Copyright © 2021 Albuquerque Journal
SANTA FE – An uptick in the pace of COVID-19 vaccinations last week helped carry New Mexico to a new milestone Wednesday – a 70.0% vaccination rate among adults.
The state hit the mark after seeing its strongest seven-day period of growth in vaccines administered since late August, according to Department of Health data.
New Mexico leads the region in adult vaccine doses administered per person and ranks fifth in the country among states.
In a public briefing, Deputy Health Secretary Laura Parajon called the 70% figure an “incredible milestone” as New Mexico combats the late-summer surge in cases.
Vaccination “is our best way out of this pandemic,” she said.
Parajon and her colleagues also shared some grim news, reporting 19 more COVID-19 fatalities. Deaths are continuing to increase, they said, following the surge in cases fueled by the highly contagious delta variant.
Acting Health Secretary David Scrase also said two patients died in New Mexico hospitals from overdoses of ivermectin, the anti-parasite drug that isn’t authorized for COVID-19 treatment.
He said he wasn’t sure where the patients got the drug. But they were taking it, Scrase said, in lieu of federally approved treatments – such as remdesivir and monoclonal antibodies – that have proven to be effective.
The state Poison Control Center has taken 17 calls this year about ivermectin exposure – 14 of them since Aug. 6, according to the Department of Health.
The uptick in vaccinations, meanwhile, comes as New Mexico imposes a mandate on hospital workers, and more employers require employees to get the shots.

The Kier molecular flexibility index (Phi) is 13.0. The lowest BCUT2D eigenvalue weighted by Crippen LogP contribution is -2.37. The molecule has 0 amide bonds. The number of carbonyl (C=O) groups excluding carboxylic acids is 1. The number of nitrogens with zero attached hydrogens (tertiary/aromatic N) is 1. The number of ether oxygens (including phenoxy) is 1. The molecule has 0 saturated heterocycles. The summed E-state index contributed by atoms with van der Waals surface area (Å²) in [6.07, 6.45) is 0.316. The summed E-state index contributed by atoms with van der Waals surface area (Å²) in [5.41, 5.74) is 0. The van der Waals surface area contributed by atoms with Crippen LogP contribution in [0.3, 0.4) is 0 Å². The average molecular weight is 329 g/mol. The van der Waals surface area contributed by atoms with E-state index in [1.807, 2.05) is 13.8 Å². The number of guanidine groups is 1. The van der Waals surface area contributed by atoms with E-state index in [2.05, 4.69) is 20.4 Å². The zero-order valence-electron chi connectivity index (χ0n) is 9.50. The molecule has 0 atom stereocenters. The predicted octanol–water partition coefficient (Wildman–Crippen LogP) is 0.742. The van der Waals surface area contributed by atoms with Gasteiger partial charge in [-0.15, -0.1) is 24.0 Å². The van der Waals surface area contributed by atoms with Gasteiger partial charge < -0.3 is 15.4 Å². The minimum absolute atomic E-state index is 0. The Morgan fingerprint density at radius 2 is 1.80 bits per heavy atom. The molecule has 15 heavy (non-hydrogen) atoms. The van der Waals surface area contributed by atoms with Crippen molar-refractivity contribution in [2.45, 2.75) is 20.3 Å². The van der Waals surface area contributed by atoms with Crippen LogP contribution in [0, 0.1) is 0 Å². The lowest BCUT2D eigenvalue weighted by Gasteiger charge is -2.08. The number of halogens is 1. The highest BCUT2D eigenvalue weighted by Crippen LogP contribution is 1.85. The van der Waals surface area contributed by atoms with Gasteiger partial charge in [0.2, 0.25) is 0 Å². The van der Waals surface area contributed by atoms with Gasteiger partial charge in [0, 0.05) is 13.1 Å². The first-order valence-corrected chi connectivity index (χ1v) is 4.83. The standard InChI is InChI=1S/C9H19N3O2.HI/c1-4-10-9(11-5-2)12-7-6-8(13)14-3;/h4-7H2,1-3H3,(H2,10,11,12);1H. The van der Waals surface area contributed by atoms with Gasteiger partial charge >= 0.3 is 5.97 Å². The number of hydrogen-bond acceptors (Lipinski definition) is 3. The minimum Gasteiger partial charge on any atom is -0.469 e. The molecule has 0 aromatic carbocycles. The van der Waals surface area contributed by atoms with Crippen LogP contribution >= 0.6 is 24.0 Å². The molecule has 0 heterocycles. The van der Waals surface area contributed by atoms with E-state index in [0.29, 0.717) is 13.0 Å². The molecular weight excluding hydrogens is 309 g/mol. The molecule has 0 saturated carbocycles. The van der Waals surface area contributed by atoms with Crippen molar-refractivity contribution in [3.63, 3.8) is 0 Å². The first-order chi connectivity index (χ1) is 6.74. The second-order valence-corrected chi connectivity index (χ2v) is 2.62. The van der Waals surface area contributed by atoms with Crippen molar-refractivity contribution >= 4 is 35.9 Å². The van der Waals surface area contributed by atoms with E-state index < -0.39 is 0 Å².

Parajon shared data showing the number of vaccine doses administered in the week ending Sept. 17 grew faster than in any week since Aug. 27.
New Mexico has administered 156,576 doses for adults per 100,000 people – a higher rate than any state but Vermont, Massachusetts, Connecticut and Rhode Island, according to the U.S. Centers for Disease Control and Prevention.
About 1.1 million adults in New Mexico have completed the COVID-19 vaccine series, or 70.0% of adult population.
“My deepest thanks to every New Mexican who has prioritized their health and the health of their community,” Gov. Michelle Lujan Grisham tweeted Wednesday.
About 53.3% of New Mexicans 12 to 17 years old have completed their COVID-19 shots.
Parajon said the vaccine could be approved for children 5 to 11 by Halloween.
State Epidemiologist Christine Ross said New Mexico is seeing signs of a plateau or small decline in new cases, following a surge in late summer.
But new cases “are not sloping downward the last few days,” Scrase said. “We’re still concerned about our hospitals.”
Transmission of COVID-19 remains high in 29 of 33 counties in New Mexico, Ross said, based on a Department of Health analysis. Los Alamos is classified as having moderate transmission, the lowest level in the state.
Three counties – Santa Fe, Harding and Catron – have “substantial” transmission, the category between moderate and high.
Overall, New Mexico reported 719 new cases of the disease on Wednesday and 19 deaths – six of them adults from Bernalillo County. The official COVID-19 death toll is 4,719 state residents.
In a recent four-week period, people who weren’t fully vaccinated made up 86% of the COVID-19 deaths, 87% of the hospitalizations and 78% of the cases, according to report by the Department of Health.
Hospitalizations for COVID-19 have fallen 4% over the last week – from 375 a week ago to 359 on Wednesday.